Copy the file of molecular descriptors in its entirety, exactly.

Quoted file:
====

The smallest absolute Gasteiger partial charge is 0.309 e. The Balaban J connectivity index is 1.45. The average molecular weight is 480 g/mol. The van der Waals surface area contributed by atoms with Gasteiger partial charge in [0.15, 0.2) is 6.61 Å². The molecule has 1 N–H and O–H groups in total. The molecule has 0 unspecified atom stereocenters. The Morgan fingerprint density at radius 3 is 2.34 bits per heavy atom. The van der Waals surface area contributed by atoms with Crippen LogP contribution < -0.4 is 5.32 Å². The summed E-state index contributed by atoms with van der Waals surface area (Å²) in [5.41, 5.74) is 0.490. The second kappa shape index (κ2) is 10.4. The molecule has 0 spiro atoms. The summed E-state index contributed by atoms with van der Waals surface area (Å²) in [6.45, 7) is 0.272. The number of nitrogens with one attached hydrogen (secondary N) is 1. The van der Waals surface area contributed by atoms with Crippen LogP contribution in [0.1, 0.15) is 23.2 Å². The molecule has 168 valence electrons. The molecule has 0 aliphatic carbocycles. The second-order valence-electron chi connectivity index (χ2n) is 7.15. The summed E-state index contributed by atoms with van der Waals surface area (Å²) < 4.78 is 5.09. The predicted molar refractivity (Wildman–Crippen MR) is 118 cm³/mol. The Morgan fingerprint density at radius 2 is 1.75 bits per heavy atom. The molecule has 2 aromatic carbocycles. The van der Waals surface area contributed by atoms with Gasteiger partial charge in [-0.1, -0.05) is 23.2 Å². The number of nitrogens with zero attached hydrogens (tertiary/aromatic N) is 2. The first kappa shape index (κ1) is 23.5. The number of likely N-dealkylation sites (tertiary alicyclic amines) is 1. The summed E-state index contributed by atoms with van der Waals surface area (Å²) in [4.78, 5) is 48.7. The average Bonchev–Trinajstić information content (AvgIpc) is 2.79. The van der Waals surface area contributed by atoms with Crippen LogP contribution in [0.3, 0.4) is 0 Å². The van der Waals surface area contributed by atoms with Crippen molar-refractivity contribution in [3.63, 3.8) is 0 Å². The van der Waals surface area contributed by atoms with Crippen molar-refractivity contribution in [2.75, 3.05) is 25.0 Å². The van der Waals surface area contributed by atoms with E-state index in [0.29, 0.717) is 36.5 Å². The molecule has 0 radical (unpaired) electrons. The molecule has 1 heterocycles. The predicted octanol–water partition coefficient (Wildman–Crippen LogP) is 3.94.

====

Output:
The smallest absolute Gasteiger partial charge is 0.309 e. The Balaban J connectivity index is 1.45. The average molecular weight is 480 g/mol. The van der Waals surface area contributed by atoms with Gasteiger partial charge in [0.15, 0.2) is 6.61 Å². The molecule has 1 N–H and O–H groups in total. The molecule has 0 unspecified atom stereocenters. The Morgan fingerprint density at radius 3 is 2.34 bits per heavy atom. The van der Waals surface area contributed by atoms with Crippen LogP contribution < -0.4 is 5.32 Å². The summed E-state index contributed by atoms with van der Waals surface area (Å²) in [5.41, 5.74) is 0.490. The second kappa shape index (κ2) is 10.4. The molecule has 0 spiro atoms. The summed E-state index contributed by atoms with van der Waals surface area (Å²) in [6.45, 7) is 0.272. The number of nitrogens with one attached hydrogen (secondary N) is 1. The van der Waals surface area contributed by atoms with Crippen LogP contribution in [0.1, 0.15) is 23.2 Å². The molecule has 168 valence electrons. The molecule has 0 aliphatic carbocycles. The second-order valence-electron chi connectivity index (χ2n) is 7.15. The summed E-state index contributed by atoms with van der Waals surface area (Å²) < 4.78 is 5.09. The predicted molar refractivity (Wildman–Crippen MR) is 118 cm³/mol. The Morgan fingerprint density at radius 2 is 1.75 bits per heavy atom. The molecule has 2 aromatic carbocycles. The van der Waals surface area contributed by atoms with Gasteiger partial charge in [-0.1, -0.05) is 23.2 Å². The number of nitrogens with zero attached hydrogens (tertiary/aromatic N) is 2. The first kappa shape index (κ1) is 23.5. The number of likely N-dealkylation sites (tertiary alicyclic amines) is 1. The summed E-state index contributed by atoms with van der Waals surface area (Å²) in [4.78, 5) is 48.7. The average Bonchev–Trinajstić information content (AvgIpc) is 2.79. The van der Waals surface area contributed by atoms with Crippen LogP contribution in [0.3, 0.4) is 0 Å². The van der Waals surface area contributed by atoms with Crippen molar-refractivity contribution in [3.63, 3.8) is 0 Å². The van der Waals surface area contributed by atoms with Crippen molar-refractivity contribution in [2.75, 3.05) is 25.0 Å². The van der Waals surface area contributed by atoms with E-state index in [0.29, 0.717) is 36.5 Å². The molecule has 0 radical (unpaired) electrons. The molecule has 1 heterocycles. The predicted octanol–water partition coefficient (Wildman–Crippen LogP) is 3.94.